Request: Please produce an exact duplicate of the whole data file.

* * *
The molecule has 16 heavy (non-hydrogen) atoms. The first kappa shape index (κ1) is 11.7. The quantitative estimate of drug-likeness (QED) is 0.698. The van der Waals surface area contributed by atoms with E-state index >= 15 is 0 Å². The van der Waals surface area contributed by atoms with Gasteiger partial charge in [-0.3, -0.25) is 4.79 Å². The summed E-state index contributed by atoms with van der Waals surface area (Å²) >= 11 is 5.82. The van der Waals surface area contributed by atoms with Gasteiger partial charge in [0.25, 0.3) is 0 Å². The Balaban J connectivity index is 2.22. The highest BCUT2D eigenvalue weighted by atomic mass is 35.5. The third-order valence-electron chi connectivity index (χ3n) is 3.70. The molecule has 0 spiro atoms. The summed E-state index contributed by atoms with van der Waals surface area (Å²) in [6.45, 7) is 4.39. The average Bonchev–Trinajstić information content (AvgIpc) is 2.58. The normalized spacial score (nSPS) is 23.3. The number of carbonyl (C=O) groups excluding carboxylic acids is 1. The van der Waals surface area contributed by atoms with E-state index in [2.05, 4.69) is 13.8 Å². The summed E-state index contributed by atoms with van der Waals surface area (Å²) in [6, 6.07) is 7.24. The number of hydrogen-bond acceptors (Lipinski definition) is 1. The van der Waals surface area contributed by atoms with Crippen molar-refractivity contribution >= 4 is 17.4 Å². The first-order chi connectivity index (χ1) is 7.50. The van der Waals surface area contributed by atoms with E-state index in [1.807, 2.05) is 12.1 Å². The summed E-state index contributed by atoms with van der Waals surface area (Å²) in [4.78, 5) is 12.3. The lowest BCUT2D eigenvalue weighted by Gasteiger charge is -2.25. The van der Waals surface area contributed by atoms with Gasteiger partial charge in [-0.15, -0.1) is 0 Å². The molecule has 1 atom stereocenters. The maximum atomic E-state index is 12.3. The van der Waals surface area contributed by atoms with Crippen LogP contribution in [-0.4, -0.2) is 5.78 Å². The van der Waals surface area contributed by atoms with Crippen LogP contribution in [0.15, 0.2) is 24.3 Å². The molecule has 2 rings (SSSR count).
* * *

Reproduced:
The molecule has 16 heavy (non-hydrogen) atoms. The first kappa shape index (κ1) is 11.7. The quantitative estimate of drug-likeness (QED) is 0.698. The van der Waals surface area contributed by atoms with E-state index >= 15 is 0 Å². The van der Waals surface area contributed by atoms with Gasteiger partial charge in [-0.3, -0.25) is 4.79 Å². The summed E-state index contributed by atoms with van der Waals surface area (Å²) >= 11 is 5.82. The van der Waals surface area contributed by atoms with Gasteiger partial charge in [0.25, 0.3) is 0 Å². The Balaban J connectivity index is 2.22. The highest BCUT2D eigenvalue weighted by atomic mass is 35.5. The third-order valence-electron chi connectivity index (χ3n) is 3.70. The molecule has 0 spiro atoms. The summed E-state index contributed by atoms with van der Waals surface area (Å²) in [6.45, 7) is 4.39. The average Bonchev–Trinajstić information content (AvgIpc) is 2.58. The normalized spacial score (nSPS) is 23.3. The number of carbonyl (C=O) groups excluding carboxylic acids is 1. The van der Waals surface area contributed by atoms with E-state index in [2.05, 4.69) is 13.8 Å². The summed E-state index contributed by atoms with van der Waals surface area (Å²) in [6, 6.07) is 7.24. The number of hydrogen-bond acceptors (Lipinski definition) is 1. The van der Waals surface area contributed by atoms with Crippen molar-refractivity contribution >= 4 is 17.4 Å². The first-order chi connectivity index (χ1) is 7.50. The van der Waals surface area contributed by atoms with E-state index in [1.807, 2.05) is 12.1 Å². The summed E-state index contributed by atoms with van der Waals surface area (Å²) in [4.78, 5) is 12.3. The lowest BCUT2D eigenvalue weighted by Gasteiger charge is -2.25. The van der Waals surface area contributed by atoms with Gasteiger partial charge in [-0.15, -0.1) is 0 Å². The molecule has 1 atom stereocenters. The maximum atomic E-state index is 12.3. The van der Waals surface area contributed by atoms with Crippen LogP contribution in [-0.4, -0.2) is 5.78 Å². The van der Waals surface area contributed by atoms with Crippen LogP contribution in [0.15, 0.2) is 24.3 Å². The molecule has 2 rings (SSSR count).